Can You See Me Now?

Maggie Janssen is the Senior Vice President of Global Communications for one of the largest and most respected non-profit organizations in the world.

Well, not yet.

I found Maggie stationed at a skirted table outside of the Imperial Ballroom.  At the entrance behind her, a diagram has been pinned to the partition beginning a maze of  exhibition panels and displays.  A similar schematic is on the table where Maggie sits.

The ballroom is almost empty and its deflation of energy was palpable.  A handful of people in lanyards milled around, the long day beginning to drape heavily over their shoulders.

Maggie is still smiling.

I introduce myself to Maggie and her supervisor, Elizabeth. They work for Bon Ton, the parent company for a portfolio of department stores, including the local Boston Store.

“What’s going on today?” I ask.

The supervisor, Elizabeth, says, “This is our global vendor fair. We invite suppliers from around the world to present their materials and make bids to produce for our private label.”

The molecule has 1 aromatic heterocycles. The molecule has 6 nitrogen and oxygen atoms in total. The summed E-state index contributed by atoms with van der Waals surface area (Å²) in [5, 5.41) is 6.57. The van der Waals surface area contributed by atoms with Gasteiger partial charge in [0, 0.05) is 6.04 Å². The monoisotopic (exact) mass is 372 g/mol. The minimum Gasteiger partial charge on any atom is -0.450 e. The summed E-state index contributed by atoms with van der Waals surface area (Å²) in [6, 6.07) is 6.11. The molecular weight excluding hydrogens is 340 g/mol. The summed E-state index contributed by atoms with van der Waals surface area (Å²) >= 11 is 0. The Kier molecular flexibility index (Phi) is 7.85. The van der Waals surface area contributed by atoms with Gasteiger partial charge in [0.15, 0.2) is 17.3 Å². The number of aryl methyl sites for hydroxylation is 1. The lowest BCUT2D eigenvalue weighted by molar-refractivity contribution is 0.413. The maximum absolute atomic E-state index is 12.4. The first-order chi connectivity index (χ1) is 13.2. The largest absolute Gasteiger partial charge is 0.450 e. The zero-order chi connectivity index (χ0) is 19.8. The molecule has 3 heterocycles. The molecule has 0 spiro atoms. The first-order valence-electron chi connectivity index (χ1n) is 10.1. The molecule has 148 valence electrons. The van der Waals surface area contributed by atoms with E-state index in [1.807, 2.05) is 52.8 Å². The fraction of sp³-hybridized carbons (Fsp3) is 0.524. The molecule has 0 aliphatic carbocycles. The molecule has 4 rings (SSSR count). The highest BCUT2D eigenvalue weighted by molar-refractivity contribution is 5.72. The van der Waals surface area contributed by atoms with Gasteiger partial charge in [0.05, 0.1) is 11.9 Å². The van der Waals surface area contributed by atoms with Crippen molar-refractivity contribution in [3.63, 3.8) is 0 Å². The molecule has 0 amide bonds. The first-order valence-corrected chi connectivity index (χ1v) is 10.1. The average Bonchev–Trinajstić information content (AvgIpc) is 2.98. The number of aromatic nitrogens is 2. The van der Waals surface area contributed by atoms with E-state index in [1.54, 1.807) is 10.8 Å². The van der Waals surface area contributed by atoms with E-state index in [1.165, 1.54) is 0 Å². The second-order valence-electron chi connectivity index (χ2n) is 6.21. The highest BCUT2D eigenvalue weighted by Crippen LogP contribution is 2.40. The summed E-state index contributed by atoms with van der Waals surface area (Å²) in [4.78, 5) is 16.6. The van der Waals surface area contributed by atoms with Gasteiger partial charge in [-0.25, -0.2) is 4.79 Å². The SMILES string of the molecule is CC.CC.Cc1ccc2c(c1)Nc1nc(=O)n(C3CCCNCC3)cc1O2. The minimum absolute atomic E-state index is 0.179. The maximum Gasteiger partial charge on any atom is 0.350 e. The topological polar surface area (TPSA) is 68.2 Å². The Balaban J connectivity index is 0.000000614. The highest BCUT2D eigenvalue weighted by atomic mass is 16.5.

“Interesting,” I say, looking from Elizabeth to Maggie.  “Who do I get to talk to about the event?”

Elizabeth, a short bespectacled blonde with a glint in her eyes and sideways smile, points to Maggie. “I’m delegating,” she says with a playful chuckle.

I turn to Maggie and she’s beaming.

“Sure!” she says, clearing the seat beside her.

“So, what’s your role?” I ask.

“I coordinate the planning and logistics for this event.”

“All of it?”

Maggie nods.


Maggie nods again, smiling.

“That’s kind of a big deal,” I say.


Maggie’s exact title is International Vendor Fair Event Coordinator – slash- Global Sourcing Specialist.  One day, she tells me, she’d like to be director of events and communications for a non-profit. Just last year, however, she was a new college grad in search of a job.

“I studied PR and business at UW Stevens Point,” she says.  “I started here as a temp a few months after graduation.”

“Not bad for your first gig,” I say.

“Yeah, I got lucky.”

More smiles.